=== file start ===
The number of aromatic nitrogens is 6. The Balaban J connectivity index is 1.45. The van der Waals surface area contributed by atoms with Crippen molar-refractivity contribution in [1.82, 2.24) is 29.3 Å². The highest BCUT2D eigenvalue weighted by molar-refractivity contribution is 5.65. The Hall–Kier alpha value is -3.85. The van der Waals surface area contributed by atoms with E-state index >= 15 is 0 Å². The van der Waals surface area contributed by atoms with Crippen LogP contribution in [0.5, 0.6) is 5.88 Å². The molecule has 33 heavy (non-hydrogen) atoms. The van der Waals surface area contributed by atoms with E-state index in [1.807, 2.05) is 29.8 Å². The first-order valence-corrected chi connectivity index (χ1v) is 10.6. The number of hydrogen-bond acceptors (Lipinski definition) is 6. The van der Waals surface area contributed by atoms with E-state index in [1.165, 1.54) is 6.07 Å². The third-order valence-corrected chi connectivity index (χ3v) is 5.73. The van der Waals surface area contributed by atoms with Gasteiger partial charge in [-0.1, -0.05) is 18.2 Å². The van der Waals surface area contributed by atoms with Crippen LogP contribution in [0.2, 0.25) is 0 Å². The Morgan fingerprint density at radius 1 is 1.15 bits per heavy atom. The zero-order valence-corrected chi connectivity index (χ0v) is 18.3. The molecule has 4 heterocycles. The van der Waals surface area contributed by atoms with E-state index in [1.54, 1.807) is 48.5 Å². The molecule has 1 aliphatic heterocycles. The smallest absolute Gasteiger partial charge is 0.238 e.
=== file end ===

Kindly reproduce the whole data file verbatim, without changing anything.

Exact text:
The number of aromatic nitrogens is 6. The Balaban J connectivity index is 1.45. The van der Waals surface area contributed by atoms with Crippen molar-refractivity contribution in [1.82, 2.24) is 29.3 Å². The highest BCUT2D eigenvalue weighted by molar-refractivity contribution is 5.65. The Hall–Kier alpha value is -3.85. The van der Waals surface area contributed by atoms with E-state index >= 15 is 0 Å². The van der Waals surface area contributed by atoms with Crippen LogP contribution in [0.5, 0.6) is 5.88 Å². The molecule has 33 heavy (non-hydrogen) atoms. The van der Waals surface area contributed by atoms with E-state index in [1.807, 2.05) is 29.8 Å². The first-order valence-corrected chi connectivity index (χ1v) is 10.6. The number of hydrogen-bond acceptors (Lipinski definition) is 6. The van der Waals surface area contributed by atoms with E-state index in [1.165, 1.54) is 6.07 Å². The third-order valence-corrected chi connectivity index (χ3v) is 5.73. The van der Waals surface area contributed by atoms with Gasteiger partial charge in [-0.1, -0.05) is 18.2 Å². The van der Waals surface area contributed by atoms with Crippen LogP contribution in [0.2, 0.25) is 0 Å². The Morgan fingerprint density at radius 1 is 1.15 bits per heavy atom. The zero-order valence-corrected chi connectivity index (χ0v) is 18.3. The molecule has 4 heterocycles. The van der Waals surface area contributed by atoms with E-state index in [1.54, 1.807) is 48.5 Å². The molecule has 1 aliphatic heterocycles. The smallest absolute Gasteiger partial charge is 0.238 e.